What We're Watching &What We're Ignoring

WHAT WE'RE WATCHING

US-China trade talks – Today, US and Chinese negotiators are meeting for a third day to try to hash out a deal to end the trade war. Both sides have been hurt by tit-for-tat tariffs on $360 billion of cross-border trade. China's economy is growing at its slowest clip since the global financial crisis, by some measures, while the US stock market just experienced its worst December in 80 years.


On Tuesday, stocks jumped after President Trump tweeted that "talks with China are going very well!" and the countries agreed to extend negotiations. We'll find out soon whether that was just empty posturing or a sign of real progress.

Succession at the World Bank On Monday, World Bank President Jong Yon Kim resigned unexpectedly. Under a long-standing gentlemen's agreement, in which the US picks the World Bank president while Europe gets first dibs on the head of the International Monetary Fund, Donald Trump will select Kim's successor. The US president is skeptical of multilateral institutions, but recently backed more funding for the Bank to help counter China's growing development influence. Some of Trump supporters are already suggesting that president should use the opportunity appoint a World Bank chief who is more focused on infrastructure and jobs and less focused on climate change. That could rile developing countries, which have long chafed as US dominance of the nomination process and have more to lose from climate shocks.

WHAT WE'RE IGNORING

Kim Jong-un's birthday train trip Beijing Earlier this week, a mystery train was spotted crossing the North Korean border into China. On Tuesday, North Korean president Kim Jong-un appeared in Beijing, just in time for his 36thbirthday. Kim will use the visit to cozy up to China and grumble about US demands that North Korea unilaterally give up its nukes before it gets sanctions relief. Xi Jinping will repeat calls for dialogue, but he'll shy away from any moves that could alienate the US during ongoing trade talks. This looks more like an opportunity for two allies to check in than a sign of an impending breakthrough on denuclearization.

Hacked German politicians – Last week, Germany's political establishment was rocked by revelations that someone had hacked and published the personal details of hundreds of the country's politicians, including Chancellor Angela Merkel. Germany's far-right Alternative for Germany party was spared in the data dump, prompting speculation that it might have been the work of Russia or another country intent on destabilizing Merkel's fragile governing coalition. But it turns out the culprit was a 20-year-old German student living with his parents who said he found politicians annoying. In some ways, that's more terrifying than if it was the work of the nation-state, but since it now appears unlikely to spark a major international incident, we're parking this one under ignoring.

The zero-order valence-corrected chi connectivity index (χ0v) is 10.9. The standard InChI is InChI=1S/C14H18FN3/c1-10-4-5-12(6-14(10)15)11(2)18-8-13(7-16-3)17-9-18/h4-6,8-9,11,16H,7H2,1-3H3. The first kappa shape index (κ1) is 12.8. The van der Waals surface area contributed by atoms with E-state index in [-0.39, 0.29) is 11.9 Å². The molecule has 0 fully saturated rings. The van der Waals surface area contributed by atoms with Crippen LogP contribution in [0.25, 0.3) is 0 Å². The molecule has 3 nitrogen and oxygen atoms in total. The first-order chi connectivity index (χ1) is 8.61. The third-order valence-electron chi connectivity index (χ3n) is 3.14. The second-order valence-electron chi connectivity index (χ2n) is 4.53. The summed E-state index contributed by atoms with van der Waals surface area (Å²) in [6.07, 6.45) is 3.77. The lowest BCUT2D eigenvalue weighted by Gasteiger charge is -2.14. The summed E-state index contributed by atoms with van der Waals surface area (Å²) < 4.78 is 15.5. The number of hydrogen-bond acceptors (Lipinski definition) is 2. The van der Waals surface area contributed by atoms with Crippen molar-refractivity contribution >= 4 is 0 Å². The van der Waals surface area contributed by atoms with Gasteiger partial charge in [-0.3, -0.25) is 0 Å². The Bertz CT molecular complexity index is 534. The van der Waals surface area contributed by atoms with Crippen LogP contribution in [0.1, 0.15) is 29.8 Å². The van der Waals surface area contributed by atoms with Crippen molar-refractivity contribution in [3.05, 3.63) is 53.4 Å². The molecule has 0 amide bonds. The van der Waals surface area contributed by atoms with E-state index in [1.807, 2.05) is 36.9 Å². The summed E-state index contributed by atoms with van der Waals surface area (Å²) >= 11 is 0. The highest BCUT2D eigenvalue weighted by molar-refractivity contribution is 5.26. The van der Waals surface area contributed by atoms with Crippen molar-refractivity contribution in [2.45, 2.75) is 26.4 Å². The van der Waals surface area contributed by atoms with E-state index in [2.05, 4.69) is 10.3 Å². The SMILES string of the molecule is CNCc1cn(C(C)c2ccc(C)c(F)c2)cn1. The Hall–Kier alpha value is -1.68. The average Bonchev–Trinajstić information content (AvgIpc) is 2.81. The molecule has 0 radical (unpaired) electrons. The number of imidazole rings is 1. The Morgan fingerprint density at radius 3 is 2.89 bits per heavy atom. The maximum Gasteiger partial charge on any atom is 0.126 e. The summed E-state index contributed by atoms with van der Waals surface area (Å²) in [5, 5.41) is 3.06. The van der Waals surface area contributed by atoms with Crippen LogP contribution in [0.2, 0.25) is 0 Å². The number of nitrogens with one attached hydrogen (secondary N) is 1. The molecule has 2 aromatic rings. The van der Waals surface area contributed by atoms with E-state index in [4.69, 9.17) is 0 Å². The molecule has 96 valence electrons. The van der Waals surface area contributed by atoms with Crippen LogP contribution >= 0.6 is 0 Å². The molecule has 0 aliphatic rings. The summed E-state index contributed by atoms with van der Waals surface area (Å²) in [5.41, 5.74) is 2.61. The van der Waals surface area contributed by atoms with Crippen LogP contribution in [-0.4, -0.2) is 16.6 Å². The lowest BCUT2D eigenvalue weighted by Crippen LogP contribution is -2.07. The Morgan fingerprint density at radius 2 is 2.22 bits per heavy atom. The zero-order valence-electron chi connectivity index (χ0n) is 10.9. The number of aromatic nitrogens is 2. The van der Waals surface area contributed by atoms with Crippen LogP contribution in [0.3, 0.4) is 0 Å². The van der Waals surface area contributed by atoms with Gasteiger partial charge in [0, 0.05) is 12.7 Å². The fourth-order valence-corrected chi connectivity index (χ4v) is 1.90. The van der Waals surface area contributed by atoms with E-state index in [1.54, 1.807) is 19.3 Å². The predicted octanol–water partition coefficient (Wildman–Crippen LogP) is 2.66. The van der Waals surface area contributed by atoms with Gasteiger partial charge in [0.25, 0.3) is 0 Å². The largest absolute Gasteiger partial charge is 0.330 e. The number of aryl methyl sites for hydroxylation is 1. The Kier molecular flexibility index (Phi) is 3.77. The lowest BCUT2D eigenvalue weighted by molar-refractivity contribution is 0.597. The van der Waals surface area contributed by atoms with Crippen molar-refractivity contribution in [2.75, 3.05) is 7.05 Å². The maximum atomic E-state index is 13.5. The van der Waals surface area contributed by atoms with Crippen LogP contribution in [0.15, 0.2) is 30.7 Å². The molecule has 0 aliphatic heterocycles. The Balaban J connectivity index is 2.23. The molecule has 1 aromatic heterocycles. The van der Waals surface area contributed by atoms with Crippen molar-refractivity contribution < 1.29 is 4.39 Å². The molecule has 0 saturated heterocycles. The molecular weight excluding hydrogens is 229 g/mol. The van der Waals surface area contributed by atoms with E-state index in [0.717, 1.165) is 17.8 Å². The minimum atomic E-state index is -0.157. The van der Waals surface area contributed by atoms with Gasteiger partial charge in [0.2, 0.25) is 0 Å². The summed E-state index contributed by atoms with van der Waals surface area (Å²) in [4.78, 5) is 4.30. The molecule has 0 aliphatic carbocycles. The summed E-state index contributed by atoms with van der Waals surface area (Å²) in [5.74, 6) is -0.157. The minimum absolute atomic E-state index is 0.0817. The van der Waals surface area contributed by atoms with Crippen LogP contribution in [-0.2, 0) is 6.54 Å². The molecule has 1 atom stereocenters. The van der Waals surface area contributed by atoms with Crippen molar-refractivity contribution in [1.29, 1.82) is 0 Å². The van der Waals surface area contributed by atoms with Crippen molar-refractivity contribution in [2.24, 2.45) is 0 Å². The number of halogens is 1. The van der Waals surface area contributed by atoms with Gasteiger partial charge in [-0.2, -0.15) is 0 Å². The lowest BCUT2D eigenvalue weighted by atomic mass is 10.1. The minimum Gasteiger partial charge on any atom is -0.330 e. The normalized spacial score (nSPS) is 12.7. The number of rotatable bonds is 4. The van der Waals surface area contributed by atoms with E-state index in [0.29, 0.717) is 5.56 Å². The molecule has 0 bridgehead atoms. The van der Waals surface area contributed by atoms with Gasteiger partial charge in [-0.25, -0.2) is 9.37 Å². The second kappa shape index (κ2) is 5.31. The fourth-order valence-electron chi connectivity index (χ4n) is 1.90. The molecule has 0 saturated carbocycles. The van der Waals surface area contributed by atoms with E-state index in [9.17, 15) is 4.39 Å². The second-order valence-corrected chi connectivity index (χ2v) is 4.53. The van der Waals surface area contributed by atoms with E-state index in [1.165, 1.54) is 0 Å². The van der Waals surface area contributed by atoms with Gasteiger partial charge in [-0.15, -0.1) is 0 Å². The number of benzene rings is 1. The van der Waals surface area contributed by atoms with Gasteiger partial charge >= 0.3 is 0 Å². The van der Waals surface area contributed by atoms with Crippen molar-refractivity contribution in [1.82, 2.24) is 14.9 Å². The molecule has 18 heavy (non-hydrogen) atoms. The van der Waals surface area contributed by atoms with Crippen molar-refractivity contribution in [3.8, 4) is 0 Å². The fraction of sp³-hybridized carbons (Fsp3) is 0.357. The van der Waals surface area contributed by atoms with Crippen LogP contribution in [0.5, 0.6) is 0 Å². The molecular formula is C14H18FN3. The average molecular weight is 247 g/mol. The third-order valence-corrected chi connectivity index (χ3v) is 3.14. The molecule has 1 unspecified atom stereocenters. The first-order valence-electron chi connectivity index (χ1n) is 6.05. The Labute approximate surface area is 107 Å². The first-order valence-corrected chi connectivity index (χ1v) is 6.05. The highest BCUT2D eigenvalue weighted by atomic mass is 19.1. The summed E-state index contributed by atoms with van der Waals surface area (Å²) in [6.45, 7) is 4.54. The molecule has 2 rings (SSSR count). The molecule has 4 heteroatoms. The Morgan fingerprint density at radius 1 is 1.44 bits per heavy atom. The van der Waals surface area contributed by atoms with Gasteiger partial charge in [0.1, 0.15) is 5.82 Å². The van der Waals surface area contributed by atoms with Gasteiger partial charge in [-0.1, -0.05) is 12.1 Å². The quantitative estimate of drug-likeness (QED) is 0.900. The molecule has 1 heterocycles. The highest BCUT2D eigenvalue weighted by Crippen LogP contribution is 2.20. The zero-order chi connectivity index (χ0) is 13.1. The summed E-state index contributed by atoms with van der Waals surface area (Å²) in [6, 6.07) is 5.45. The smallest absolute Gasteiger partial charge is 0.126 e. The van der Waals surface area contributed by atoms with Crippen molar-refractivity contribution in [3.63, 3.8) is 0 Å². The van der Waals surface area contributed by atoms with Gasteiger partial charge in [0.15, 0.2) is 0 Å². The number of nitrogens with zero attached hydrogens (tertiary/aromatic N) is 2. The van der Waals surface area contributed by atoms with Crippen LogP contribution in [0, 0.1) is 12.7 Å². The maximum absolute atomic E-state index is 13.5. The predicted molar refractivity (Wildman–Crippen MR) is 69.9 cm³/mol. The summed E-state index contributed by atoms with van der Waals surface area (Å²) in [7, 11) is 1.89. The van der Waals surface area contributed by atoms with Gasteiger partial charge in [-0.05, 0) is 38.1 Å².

Carbon has a bad rep, but did you know it's a building block of life? As atoms evolved, carbon trapped in CO2 was freed, giving way to the creation of complex molecules that use photosynthesis to convert carbon to food. Soon after, plants, herbivores, and carnivores began populating the earth and the cycle of life began.

Learn more about how carbon created life on Earth in the second episode of Eni's Story of CO2 series.

For many, Paul Rusesabagina became a household name after the release of the 2004 tear-jerker film Hotel Rwanda, which was set during the 1994 Rwandan genocide.

Rusesabagina, who used his influence as a hotel manager to save the lives of more than 1,000 Rwandans, has again made headlines in recent weeks after he was reportedly duped into boarding a flight to Kigali, Rwanda's capital, where he was promptly arrested on terrorism, arson, kidnapping and murder charges. Rusesabagina's supporters say he is innocent and that the move is retaliation against the former "hero" for his public criticism of President Paul Kagame, who has ruled the country with a strong hand since ending the civil war in the mid 1990s.

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From climate change to connecting more people to the Internet, big companies like Microsoft are seeing an increasing role within multilateral organizations like the UN and the World Health Organization. John Frank, Microsoft's VP of UN Affairs, explains the contributions tech companies and other multinational corporations are making globally during this time of crisis and challenge.

7: Among the 10 nations showing the highest COVID-19 death rates per 100,000 people, seven are in Latin America. Weak health systems, frail leadership, and the inability of millions of working poor to do their daily jobs remotely have contributed to the regional crisis. Peru tops the global list with nearly 100 fatalities per 100,000 people. Bolivia, Brazil, Chile, Mexico, and Colombia are also in the top 10.

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The United Nations marks its 75th anniversary this year amid the greatest global crisis since its founding. The UN's head of global communications Melissa Fleming explains the goals of this General Assembly, and how a renewed commitment to cooperation among nations could help eradicate COVID-19.

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